Most Security Bulletins are accessible via the IBM Support Portal. Subscribe to My Notifications to be alerted of the release or update of a Security Bulletin. In addition to My Notifications, you can also subscribe to the RSS/ATOM feed for the IBM Product Security Incident Response (PSIRT) Blog
IBM Security Bulletins follow a standard format and include elements that identify the type of vulnerability and its potential impact. Given their sensitive nature, Security Bulletins do not include detailed vulnerability exploitation information.
doboski 310000SJR4 Visits (9614)
In this day in age, security is a very hot topic and as soon as one vulnerability pops up, it is addressed and mitigated, another one is found. It is a vicious circle of identifying and addressing that does not seem to let up. In our fixpack release notes, information regarding mitigation of vulnerabilities that were addressed without an APAR is listed. And sometimes, a vulnerability could be addressed as an APAR.
The reason I am mentioning security vulnerabilities is that sometimes, when they are resolved, there is an effect that impacts existing functionality and it may not always be clear. Sometimes, the result of fixing these vulnerabilities can “change” functionality.
As an example, in the 3.5.2 release, there is mention of an APAR related to external URL navigation items will now open in a new window to avoid cross origin scripting vulnerabilities. Prior to the 3.5.2 release, if you used an external URL in the navigation, it just opened in the same window. We have seen some issues where clients wanted the original design, but that is no longer possible since the change was made as a result of fixing a security vulnerability. The current behavior is correct and cannot revert to the old design. So in this case, there was an APAR referenced. But in others, there may not be. You can look at the 18.104.22.168 release notes (found here http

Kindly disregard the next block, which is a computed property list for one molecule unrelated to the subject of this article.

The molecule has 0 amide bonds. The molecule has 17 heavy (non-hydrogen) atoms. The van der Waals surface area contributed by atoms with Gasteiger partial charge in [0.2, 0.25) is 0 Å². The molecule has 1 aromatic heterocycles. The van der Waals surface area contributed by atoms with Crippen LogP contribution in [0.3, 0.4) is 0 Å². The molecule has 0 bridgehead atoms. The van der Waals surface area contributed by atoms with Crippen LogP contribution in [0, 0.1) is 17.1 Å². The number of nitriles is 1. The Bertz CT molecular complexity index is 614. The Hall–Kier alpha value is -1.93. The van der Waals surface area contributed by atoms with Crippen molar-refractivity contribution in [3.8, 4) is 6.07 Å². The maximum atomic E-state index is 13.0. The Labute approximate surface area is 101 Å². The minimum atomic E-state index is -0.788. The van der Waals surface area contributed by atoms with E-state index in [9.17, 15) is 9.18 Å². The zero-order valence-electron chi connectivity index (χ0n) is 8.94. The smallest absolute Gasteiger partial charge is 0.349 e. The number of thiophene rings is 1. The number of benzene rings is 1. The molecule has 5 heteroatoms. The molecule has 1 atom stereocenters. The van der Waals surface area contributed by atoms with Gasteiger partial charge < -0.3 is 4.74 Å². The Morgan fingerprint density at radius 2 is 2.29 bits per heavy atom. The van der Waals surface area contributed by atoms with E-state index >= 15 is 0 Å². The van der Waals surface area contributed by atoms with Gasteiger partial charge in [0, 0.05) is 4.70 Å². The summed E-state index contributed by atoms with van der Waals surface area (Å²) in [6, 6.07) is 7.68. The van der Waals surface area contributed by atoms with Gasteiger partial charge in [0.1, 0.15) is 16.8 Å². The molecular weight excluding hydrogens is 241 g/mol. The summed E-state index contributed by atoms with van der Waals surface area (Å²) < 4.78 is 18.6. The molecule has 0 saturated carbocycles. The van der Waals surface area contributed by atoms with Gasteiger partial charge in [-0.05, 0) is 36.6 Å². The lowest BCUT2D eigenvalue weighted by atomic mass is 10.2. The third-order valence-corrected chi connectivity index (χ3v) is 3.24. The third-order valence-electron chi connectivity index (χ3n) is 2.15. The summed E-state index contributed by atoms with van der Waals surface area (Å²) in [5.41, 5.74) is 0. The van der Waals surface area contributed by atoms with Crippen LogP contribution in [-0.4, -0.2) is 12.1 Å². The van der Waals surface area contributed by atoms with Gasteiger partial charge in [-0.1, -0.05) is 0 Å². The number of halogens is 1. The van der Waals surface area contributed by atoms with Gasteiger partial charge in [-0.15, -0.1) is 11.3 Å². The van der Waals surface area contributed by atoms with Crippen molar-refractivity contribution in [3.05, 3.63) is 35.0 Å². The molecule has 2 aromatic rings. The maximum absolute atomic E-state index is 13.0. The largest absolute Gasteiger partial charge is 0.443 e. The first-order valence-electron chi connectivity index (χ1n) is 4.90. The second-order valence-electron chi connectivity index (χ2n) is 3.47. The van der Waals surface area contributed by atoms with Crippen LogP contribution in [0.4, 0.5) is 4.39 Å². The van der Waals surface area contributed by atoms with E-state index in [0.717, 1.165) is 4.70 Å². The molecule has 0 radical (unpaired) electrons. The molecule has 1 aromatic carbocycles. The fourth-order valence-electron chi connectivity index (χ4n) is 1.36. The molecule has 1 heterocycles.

As the product develops and security vulnerabilities are found and addressed, it could mean a change in how something works. Reading the release notes can be a source of information but it may not always be clear why something changed. We all know change is hard, especially when we are so used to it working a certain way. I don’t know about you, but if the change was made to address a security vulnerability, I can live with that and accept the change.